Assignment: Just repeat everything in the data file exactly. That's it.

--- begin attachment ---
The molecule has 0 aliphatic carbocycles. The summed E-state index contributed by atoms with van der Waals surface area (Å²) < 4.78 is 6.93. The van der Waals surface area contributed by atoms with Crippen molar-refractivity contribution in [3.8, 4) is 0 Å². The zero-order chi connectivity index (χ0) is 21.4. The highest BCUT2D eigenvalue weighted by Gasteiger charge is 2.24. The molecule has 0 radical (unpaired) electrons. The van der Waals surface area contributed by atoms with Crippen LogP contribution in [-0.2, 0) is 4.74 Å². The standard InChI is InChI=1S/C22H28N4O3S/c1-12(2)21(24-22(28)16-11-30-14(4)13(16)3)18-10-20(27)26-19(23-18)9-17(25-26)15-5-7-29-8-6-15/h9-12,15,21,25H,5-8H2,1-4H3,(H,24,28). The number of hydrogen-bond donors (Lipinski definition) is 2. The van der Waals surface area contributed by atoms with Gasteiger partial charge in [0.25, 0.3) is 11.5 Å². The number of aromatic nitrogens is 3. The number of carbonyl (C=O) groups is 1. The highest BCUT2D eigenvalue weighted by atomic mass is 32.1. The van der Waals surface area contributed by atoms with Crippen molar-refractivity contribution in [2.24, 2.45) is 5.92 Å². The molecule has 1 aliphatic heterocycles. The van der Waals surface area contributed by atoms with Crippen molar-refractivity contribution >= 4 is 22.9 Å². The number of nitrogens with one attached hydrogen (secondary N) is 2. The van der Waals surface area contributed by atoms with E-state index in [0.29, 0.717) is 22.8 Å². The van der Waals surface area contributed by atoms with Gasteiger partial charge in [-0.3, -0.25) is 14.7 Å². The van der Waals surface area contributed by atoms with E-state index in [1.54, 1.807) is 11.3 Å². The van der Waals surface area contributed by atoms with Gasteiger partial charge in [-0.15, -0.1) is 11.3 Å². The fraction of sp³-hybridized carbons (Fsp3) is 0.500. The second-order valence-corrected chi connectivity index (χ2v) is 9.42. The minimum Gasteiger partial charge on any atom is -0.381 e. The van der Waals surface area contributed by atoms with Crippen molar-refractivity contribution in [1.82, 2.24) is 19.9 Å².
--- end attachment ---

The molecule has 0 aliphatic carbocycles. The summed E-state index contributed by atoms with van der Waals surface area (Å²) < 4.78 is 6.93. The van der Waals surface area contributed by atoms with Crippen molar-refractivity contribution in [3.8, 4) is 0 Å². The zero-order chi connectivity index (χ0) is 21.4. The highest BCUT2D eigenvalue weighted by Gasteiger charge is 2.24. The molecule has 0 radical (unpaired) electrons. The van der Waals surface area contributed by atoms with Crippen LogP contribution in [-0.2, 0) is 4.74 Å². The standard InChI is InChI=1S/C22H28N4O3S/c1-12(2)21(24-22(28)16-11-30-14(4)13(16)3)18-10-20(27)26-19(23-18)9-17(25-26)15-5-7-29-8-6-15/h9-12,15,21,25H,5-8H2,1-4H3,(H,24,28). The number of hydrogen-bond donors (Lipinski definition) is 2. The van der Waals surface area contributed by atoms with Gasteiger partial charge in [0.25, 0.3) is 11.5 Å². The number of aromatic nitrogens is 3. The number of carbonyl (C=O) groups is 1. The highest BCUT2D eigenvalue weighted by atomic mass is 32.1. The van der Waals surface area contributed by atoms with Crippen molar-refractivity contribution in [2.24, 2.45) is 5.92 Å². The molecule has 1 aliphatic heterocycles. The van der Waals surface area contributed by atoms with Crippen molar-refractivity contribution >= 4 is 22.9 Å². The number of nitrogens with one attached hydrogen (secondary N) is 2. The van der Waals surface area contributed by atoms with E-state index in [0.29, 0.717) is 22.8 Å². The van der Waals surface area contributed by atoms with Gasteiger partial charge in [-0.3, -0.25) is 14.7 Å². The van der Waals surface area contributed by atoms with E-state index in [1.54, 1.807) is 11.3 Å². The van der Waals surface area contributed by atoms with Gasteiger partial charge in [-0.15, -0.1) is 11.3 Å². The fraction of sp³-hybridized carbons (Fsp3) is 0.500. The second-order valence-corrected chi connectivity index (χ2v) is 9.42. The minimum Gasteiger partial charge on any atom is -0.381 e. The van der Waals surface area contributed by atoms with Crippen molar-refractivity contribution in [1.82, 2.24) is 19.9 Å².